If you have upgraded your Server from Altium NEXUS Server 1.0 (or Altium Vault 3.0), then use of SVN repositories will also be enabled, so that you can continue to use your previous (and established) design flow. In this case, you can continue to create repositories through the local Version Control service (SVN-only), or connect to external repositories (SVN or Git). So, if you need your design repository to sit on a different server, or something like that, you can do that with an external repository - setup in the NEXUS Server so that the Server knows where it is. You can then take advantage of the Where-Used functionality.
You can certainly do this. Making local design changes is very much a part of Altium NEXUS's core functionality. However, this is not recommended. If you were to update that component at some stage, using one of the update features in Altium NEXUS, it’s going to bring in the next revision from the Altium NEXUS Server, which would overwrite any local changes. So it would be far better to make changes to your managed components directly in the NEXUS Server.
Yes, and this can all be configured through an Output Job Configuration file. The Validate Project stage of the release process is run automatically when one or more Validation-type reports are detected in assigned OutJob file(s). All defined validation output generators, defined in an Output Job file assigned to the data item being released, are run. This includes running any of:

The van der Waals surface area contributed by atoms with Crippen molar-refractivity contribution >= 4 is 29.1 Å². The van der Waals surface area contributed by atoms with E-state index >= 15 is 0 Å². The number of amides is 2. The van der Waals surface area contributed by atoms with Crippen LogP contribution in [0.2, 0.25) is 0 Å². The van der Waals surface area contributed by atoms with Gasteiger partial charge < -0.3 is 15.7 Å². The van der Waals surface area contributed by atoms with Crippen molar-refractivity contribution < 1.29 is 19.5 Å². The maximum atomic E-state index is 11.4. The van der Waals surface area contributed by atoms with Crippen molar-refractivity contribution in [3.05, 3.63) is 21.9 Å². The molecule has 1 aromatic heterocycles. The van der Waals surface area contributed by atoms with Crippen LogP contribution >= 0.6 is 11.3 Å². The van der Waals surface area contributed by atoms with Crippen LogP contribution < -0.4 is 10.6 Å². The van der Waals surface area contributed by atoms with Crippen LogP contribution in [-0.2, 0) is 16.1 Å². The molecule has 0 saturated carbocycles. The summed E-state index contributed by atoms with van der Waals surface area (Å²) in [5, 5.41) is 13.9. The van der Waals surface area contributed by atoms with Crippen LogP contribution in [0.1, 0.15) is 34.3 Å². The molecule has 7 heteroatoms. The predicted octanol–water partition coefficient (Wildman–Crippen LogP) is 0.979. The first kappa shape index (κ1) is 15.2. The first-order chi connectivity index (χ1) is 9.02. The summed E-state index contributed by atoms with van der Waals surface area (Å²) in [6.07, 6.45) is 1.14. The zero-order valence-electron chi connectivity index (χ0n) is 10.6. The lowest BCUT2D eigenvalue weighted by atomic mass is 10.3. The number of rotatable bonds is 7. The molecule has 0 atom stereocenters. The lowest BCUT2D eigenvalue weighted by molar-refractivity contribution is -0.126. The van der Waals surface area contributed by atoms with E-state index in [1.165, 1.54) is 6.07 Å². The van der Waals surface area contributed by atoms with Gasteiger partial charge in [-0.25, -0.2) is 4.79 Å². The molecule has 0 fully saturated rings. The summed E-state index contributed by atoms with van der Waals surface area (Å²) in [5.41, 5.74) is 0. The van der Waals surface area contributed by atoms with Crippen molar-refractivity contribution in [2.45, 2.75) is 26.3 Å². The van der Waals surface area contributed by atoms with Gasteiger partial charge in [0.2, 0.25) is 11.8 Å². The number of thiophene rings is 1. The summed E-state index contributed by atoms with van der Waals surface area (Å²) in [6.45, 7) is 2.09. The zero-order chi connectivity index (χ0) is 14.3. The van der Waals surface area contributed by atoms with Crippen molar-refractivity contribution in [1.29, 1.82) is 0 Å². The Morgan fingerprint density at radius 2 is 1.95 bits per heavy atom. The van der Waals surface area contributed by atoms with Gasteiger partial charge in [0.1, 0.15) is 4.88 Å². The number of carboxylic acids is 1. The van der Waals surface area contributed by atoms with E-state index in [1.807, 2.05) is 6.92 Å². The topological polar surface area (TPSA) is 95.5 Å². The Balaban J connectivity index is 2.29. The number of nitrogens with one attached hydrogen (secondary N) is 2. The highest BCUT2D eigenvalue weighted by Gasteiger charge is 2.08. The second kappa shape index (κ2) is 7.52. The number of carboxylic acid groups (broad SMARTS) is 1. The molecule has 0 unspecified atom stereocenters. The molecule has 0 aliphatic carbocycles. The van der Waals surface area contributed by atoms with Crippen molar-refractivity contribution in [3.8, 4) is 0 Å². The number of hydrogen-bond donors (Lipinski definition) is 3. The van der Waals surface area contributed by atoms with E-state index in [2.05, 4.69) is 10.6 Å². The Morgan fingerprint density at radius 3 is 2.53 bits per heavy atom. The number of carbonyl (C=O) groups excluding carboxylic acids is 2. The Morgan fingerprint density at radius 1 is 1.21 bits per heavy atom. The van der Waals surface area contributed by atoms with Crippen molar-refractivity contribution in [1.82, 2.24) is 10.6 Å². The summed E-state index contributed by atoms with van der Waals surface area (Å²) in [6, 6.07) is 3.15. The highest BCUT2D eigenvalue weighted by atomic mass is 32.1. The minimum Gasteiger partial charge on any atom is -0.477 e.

Yes, if your validation steps fail, then commit and release of the data into the NEXUS Server will not happen.
You can move existing designs over into your Altium NEXUS Server, but you cannot currently move the existing subversion repository. If you want to move the design data, you have to pull it out and recommit it into the relevant repository in the Altium NEXUS Server. So you’d essentially lose history on those designs, and essentially be starting over, but you can pull that data out and move it back in.
You can also convert your components from older component management methodologies - or what we call unmanaged components - to managed components, with automatching capabilities provided through the powerful Item Manager.
MCAD CoDesigner allows you to exchange PCB data between electrical and mechanical engineers without performing manual operations on files. It works directly with ECAD and MCAD data since it’s built as a panel into Altium NEXUS on one hand and as a plugin to your MCAD software on another.
The main advantages, when compared to regular file exchange, are:
The following MCAD platforms and versions are officially supported:
The following types of board are currently supported:
Multi-boards are not currently supported.
Yes. First, CoDesigner allows you to place your key components on the MCAD side and to recognize them on the ECAD side (for all supported MCAD tools except Autodesk Fusion 360). Second, it supports the automatic placement of models directly from a data management system used on the MCAD side, for all components coming from the ECAD side (available for SOLIDWORKS and Creo only at this time).
Contact our corporate or local offices directly.